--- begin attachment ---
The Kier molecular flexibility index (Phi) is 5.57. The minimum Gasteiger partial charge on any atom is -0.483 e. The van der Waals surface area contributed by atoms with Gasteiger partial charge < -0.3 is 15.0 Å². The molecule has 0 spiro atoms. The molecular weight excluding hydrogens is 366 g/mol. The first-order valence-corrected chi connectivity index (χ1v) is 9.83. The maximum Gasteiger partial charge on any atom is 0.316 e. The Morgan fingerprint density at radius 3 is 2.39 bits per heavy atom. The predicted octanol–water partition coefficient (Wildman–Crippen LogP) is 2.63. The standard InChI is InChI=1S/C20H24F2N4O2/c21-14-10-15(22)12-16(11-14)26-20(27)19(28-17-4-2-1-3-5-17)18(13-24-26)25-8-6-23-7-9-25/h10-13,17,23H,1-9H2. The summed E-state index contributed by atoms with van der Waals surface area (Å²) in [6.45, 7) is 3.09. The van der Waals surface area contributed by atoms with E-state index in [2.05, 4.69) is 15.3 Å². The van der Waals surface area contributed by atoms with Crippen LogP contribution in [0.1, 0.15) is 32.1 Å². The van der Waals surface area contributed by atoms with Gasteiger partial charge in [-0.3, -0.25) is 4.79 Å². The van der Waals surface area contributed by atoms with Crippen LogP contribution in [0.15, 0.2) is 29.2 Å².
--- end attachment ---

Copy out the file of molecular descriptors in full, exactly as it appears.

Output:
The Kier molecular flexibility index (Phi) is 5.57. The minimum Gasteiger partial charge on any atom is -0.483 e. The van der Waals surface area contributed by atoms with Gasteiger partial charge < -0.3 is 15.0 Å². The molecule has 0 spiro atoms. The molecular weight excluding hydrogens is 366 g/mol. The first-order valence-corrected chi connectivity index (χ1v) is 9.83. The maximum Gasteiger partial charge on any atom is 0.316 e. The Morgan fingerprint density at radius 3 is 2.39 bits per heavy atom. The predicted octanol–water partition coefficient (Wildman–Crippen LogP) is 2.63. The standard InChI is InChI=1S/C20H24F2N4O2/c21-14-10-15(22)12-16(11-14)26-20(27)19(28-17-4-2-1-3-5-17)18(13-24-26)25-8-6-23-7-9-25/h10-13,17,23H,1-9H2. The summed E-state index contributed by atoms with van der Waals surface area (Å²) in [6.45, 7) is 3.09. The van der Waals surface area contributed by atoms with E-state index in [2.05, 4.69) is 15.3 Å². The van der Waals surface area contributed by atoms with Crippen LogP contribution in [0.1, 0.15) is 32.1 Å². The van der Waals surface area contributed by atoms with Gasteiger partial charge in [-0.3, -0.25) is 4.79 Å². The van der Waals surface area contributed by atoms with Crippen LogP contribution in [0.15, 0.2) is 29.2 Å².